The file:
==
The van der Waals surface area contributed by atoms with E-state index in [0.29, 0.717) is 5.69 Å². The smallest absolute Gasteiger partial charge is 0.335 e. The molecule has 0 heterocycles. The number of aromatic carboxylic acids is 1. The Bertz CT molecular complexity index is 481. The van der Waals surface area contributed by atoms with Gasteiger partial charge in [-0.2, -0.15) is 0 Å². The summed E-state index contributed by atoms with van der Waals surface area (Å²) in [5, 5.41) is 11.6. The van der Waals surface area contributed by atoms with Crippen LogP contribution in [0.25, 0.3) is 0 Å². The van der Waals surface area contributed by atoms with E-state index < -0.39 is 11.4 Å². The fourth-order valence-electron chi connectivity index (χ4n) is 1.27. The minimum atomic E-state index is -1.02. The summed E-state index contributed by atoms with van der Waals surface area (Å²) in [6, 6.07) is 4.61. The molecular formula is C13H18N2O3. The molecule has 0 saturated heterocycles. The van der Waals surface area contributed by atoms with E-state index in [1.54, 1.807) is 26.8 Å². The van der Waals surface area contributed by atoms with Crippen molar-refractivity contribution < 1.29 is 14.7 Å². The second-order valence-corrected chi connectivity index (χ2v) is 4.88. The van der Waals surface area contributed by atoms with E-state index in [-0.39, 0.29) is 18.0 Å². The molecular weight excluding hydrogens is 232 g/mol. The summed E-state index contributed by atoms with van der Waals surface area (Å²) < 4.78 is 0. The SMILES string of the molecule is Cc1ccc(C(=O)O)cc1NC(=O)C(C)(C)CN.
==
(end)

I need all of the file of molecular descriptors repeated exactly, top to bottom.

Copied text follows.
The van der Waals surface area contributed by atoms with E-state index in [0.29, 0.717) is 5.69 Å². The smallest absolute Gasteiger partial charge is 0.335 e. The molecule has 0 heterocycles. The number of aromatic carboxylic acids is 1. The Bertz CT molecular complexity index is 481. The van der Waals surface area contributed by atoms with Gasteiger partial charge in [-0.2, -0.15) is 0 Å². The summed E-state index contributed by atoms with van der Waals surface area (Å²) in [5, 5.41) is 11.6. The van der Waals surface area contributed by atoms with Crippen LogP contribution in [0.25, 0.3) is 0 Å². The van der Waals surface area contributed by atoms with E-state index < -0.39 is 11.4 Å². The fourth-order valence-electron chi connectivity index (χ4n) is 1.27. The minimum atomic E-state index is -1.02. The summed E-state index contributed by atoms with van der Waals surface area (Å²) in [6, 6.07) is 4.61. The molecular formula is C13H18N2O3. The molecule has 0 saturated heterocycles. The van der Waals surface area contributed by atoms with E-state index in [1.54, 1.807) is 26.8 Å². The van der Waals surface area contributed by atoms with Crippen molar-refractivity contribution < 1.29 is 14.7 Å². The second-order valence-corrected chi connectivity index (χ2v) is 4.88. The van der Waals surface area contributed by atoms with E-state index in [-0.39, 0.29) is 18.0 Å². The molecular weight excluding hydrogens is 232 g/mol. The summed E-state index contributed by atoms with van der Waals surface area (Å²) < 4.78 is 0. The SMILES string of the molecule is Cc1ccc(C(=O)O)cc1NC(=O)C(C)(C)CN.